He may have not been a mainstream household name, but within the gay community any guy with eyes most likely knows the name or has seen the art of Steve Walker.
Before I began putting my own work on display (around 1999-2000) I really had little knowledge or even much awareness about, the 'gay art' genre. I of course had seen gay themed paintings and illustrations but didn't know the names of the artists or anything about them.
That quickly changed, and Steve Walker was perhaps the first artist whose name and work I began to easily recognize. I am sure that was partly due to the immense popularity of his work. But I was also drawn to him because, while his work was gay themed it was not first and foremost about sex (not that there is anything wrong with that). His work spoke about the emotions, relationships, and social aspects of being homosexual, and that's something I, along with countless fans of his work, identified with.
From the beginning of my career I've gotten comments comparing my work to his, which I've always taken as an honor. While I see all the differences in our art, just the fact that people saw qualities in my work that caused them to compare it to the most well known contemporary artist of the genre was and is humbling.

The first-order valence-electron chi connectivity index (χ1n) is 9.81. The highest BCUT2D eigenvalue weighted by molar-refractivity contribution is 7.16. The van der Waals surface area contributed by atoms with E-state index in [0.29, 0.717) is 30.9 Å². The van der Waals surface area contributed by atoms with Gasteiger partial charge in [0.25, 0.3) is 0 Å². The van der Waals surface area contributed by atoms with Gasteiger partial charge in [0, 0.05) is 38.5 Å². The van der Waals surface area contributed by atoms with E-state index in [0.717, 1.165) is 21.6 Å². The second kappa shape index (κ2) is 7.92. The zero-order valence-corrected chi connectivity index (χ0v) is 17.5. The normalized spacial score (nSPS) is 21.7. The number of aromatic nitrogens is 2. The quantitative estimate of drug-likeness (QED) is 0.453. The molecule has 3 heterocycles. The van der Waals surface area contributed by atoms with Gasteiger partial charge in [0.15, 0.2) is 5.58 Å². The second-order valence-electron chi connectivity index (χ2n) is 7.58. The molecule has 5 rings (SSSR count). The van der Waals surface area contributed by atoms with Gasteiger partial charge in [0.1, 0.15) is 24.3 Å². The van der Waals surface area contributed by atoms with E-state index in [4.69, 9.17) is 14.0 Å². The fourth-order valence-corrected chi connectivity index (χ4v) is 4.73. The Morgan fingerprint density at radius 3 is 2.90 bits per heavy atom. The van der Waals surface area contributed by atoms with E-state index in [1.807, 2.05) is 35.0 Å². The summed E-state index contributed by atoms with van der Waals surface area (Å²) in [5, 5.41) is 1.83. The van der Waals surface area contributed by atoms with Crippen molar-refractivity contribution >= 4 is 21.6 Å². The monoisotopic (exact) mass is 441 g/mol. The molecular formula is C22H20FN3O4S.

Years later when my work was picked up and represented by a gallery (Lyman-Eyer of Provincetown) that also carried Steve Walker's, it was definitely a benchmark moment for me.
When I got the news a month ago that Steve Walker had died at a mere 50 years old, I was saddened, stunned and in disbelief. I guess in the back of my mind, since we brushed along the same circles, that one day I'd get to meet him in person, thank him for inspiring me as an artist and in my life, talk technique with him, and commiserate about the social anxiety of gallery openings. From all your fans, thank you for the gifts you have given us, you will be greatly missed
The popularity and significance of Steve Walkers work and can be best illustrated in the context of time. While the gay rights movement began in earnest in the 1960's and 70's it wasn't until the AIDS crisis in the 1980's forced the closet door open and society could no longer ignore their gay brothers and sisters or dismiss them as the flamboyant fringe that marched in big city parades. By the 1990's there was no denying us. More and more they became aware that we were their neighbors in suburbia, their mailman and mechanic, their aunts and uncles. Steve, through his own personal perspective, held up his art like a mirror to this quickly growing out and proud segment of society. It wasn't just that his work resonated within the gay community, it was that he also showed those who regarded being gay as 'just about sex', that we care, love, cry, and dream just like everyone else. Over the years he constantly managed to capture our lives on his canvas.